The relative registration errors may be decomposed into some number of global misregistration components (e.g., translation, rotation, and magnification errors) and local distortion. The registration error may be decomposed into these components for reasons such as the consistency of the component. For instance, if translation error is random and unpredictable sheet-to-sheet, then measurement of the translation error from reference marks, and attempts to correct for it on future printed sheets will not be successful. On the other hand, local distortion tends to be repeatable sheet-to-sheet, and therefore is a good candidate for correction on future sheets.

Mean-Squared Error (MSE), or Mean Square Difference between two sets of data is one of many ways to quantify the amount by which the sets of data differ. MSE measures the average of the square of the “error.” A measure of the global misregistration components is estimated by minimizing mean-squared error between the grids using the appropriate parameters and functional form for the desired global misregistration component. For instance, rotation misregistration can be estimated by applying a rotation of coordinates functional form to one of the reference grids using a rotation angle α. The angle α could be varied in some iterative manner until a value for α is found that produces the lowest MSE between the reference grids. That angle αm would be the minimum MSE estimate of the rotation component of the misregistration. Analogous processes could be followed for estimating the translation misregistration component and the magnification misregistration component. The translation functional form would utilize an offset in the process direction and an offset in the cross-process direction as parameters that can be varied to minimize MSE. The magnification functional form would utilize a scale factor in the process direction and a scale factor in the cross-process direction as parameters that can be varied to minimize MSE.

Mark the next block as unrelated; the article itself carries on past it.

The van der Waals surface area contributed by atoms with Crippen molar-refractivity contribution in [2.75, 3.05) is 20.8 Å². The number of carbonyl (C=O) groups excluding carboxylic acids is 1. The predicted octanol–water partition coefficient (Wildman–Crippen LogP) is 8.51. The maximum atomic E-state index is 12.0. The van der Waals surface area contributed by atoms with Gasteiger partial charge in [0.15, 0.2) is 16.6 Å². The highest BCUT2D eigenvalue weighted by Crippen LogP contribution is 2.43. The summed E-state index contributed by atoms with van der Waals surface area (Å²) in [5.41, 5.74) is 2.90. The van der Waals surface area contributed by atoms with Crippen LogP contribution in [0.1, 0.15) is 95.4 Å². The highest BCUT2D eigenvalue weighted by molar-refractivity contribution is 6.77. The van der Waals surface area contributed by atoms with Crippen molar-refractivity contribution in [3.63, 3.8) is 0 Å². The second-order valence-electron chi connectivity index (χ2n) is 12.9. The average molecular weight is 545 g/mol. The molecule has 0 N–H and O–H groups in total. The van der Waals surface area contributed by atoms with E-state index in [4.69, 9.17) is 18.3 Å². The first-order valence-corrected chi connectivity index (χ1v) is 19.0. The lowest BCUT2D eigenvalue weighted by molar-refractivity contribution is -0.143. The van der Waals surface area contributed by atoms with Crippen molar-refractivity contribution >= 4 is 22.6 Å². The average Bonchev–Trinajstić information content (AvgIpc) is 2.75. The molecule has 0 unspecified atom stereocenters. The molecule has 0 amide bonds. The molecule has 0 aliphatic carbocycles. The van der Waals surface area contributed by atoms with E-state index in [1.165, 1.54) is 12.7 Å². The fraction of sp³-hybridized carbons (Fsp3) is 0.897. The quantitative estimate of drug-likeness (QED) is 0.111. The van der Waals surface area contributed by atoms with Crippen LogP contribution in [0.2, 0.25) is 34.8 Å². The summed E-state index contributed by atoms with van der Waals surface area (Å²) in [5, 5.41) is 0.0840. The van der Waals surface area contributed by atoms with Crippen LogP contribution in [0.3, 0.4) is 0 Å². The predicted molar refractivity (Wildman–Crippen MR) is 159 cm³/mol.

In FIG. 4, all reference marks are translated by Δx, Δy. (xi,1, yi,1) is the coordinate of the i-th reference mark in the first set of reference marks (or grid) 202 and (xi,2,yi,2) is the coordinates of the i-th point in the second set of reference marks (or grid) 204. (Δx, Δy) are the translation adjustment amounts in process and cross-process direction on the second set of reference marks (or grid) 204 that are used to find particular translation values that minimize the MSE. Each set of reference marks (or grid) has totally M reference marks and the MSE with respect to translation amounts Δx, Δy between the two sets of reference marks is:

M S E ( Δ x , Δ y ) = i = 1 M [ ( x i , 2 - Δ x ) - x i , 1 ] 2 + [ ( y i , 2 - Δ y ) - y i , 1 ] 2 / M ( 1 )